As water turns into extra scarce, new futures commerce offers buffer | US & Canada Information

Starting this week, farmers can insure themselves against water scarcity while others can earn money with rising prices.

Water connects gold, oil and other commodities traded on Wall Street and underscores concerns that life-sustaining natural resources could become scarce in more parts of the world.

Starting this week, farmers, hedge funds, and communities can hedge or bet on potential water scarcity when CME Group Inc. wins $ 1.1 billion in contracts related to the California spot water market. According to Chicago-based CME, the futures will help water users manage risk and better match supply and demand.

The contracts, a first of its kind in the US, were announced in September when heat and wildfires ravaged the US west coast. They should serve both as a hedge for California’s largest water consumers against skyrocketing prices and as a measure of scarcity for investors worldwide.

“Climate change, droughts, population growth and pollution are likely to make water scarcity and pricing a hot topic in the coming years,” said Deane Dray, managing director and analyst, RBC Capital Markets. “We will definitely watch how this new water futures contract plays out.”

Two billion people now live in countries plagued by water problems, and nearly two-thirds of the world could suffer from water scarcity in just four years, said Tim McCourt, global head of equity index and alternative investment products at CME, in an interview. “The idea of ​​managing water-related risks is certainly growing in importance.”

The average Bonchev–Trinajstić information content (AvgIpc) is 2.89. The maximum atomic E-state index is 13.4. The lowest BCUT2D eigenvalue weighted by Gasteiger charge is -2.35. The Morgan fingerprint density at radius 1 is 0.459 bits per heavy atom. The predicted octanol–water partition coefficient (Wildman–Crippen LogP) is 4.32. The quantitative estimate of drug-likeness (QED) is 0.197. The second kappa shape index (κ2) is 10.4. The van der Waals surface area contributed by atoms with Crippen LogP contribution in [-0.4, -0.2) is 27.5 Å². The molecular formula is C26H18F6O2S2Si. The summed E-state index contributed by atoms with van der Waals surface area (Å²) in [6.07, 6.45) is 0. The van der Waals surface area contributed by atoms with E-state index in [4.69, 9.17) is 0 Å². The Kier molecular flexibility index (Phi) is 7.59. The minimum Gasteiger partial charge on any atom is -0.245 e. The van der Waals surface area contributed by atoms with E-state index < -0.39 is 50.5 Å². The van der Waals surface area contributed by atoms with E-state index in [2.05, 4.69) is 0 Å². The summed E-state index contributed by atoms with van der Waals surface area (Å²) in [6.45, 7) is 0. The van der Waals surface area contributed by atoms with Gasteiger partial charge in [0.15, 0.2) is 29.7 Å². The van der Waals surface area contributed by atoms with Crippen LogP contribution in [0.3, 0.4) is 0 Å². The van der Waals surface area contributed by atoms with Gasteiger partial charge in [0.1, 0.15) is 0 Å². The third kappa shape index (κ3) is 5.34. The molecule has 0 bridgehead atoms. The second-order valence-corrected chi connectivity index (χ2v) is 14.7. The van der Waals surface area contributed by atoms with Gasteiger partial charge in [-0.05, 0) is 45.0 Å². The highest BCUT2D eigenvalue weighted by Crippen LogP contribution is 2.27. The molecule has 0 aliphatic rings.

The futures are financially settled rather than requiring the actual physical delivery of water and are based on the Nasdaq Veles California Water Index, launched two years ago. The Index sets a weekly reference price for California water rights, backed by the volume-weighted average of transaction prices in the state’s five largest and most actively traded water markets.

The contracts include quarterly contracts through 2022 of 10 acres of water each, which equates to approximately 3.26 million gallons.

If a farmer wants to know what water will cost in California six months from now, that’s kind of a “best guess,” said Patrick Wolf, senior manager and head of product development at Nasdaq, in an interview.

The futures will allow market participants to see “what everyone can guess best,” he said.

CME declined to identify potential market participants, except that the exchange was owned by California farm producers, public water companies, utility companies, as well as institutional investors such as asset managers and hedge funds.

Clay Landry, managing director of the consulting firm WestWater Research, which provides the data used to calculate the water index, expects the likelihood of “great interest” in Wall Street, the number of early water futures users to be large and small farms.

“Without this tool, people have no way of managing water supply risk,” Landry of Boise, Idaho, said in an interview. “This may not completely solve the problem, but it will help alleviate the financial blow people will suffer if their water supplies are cut.”

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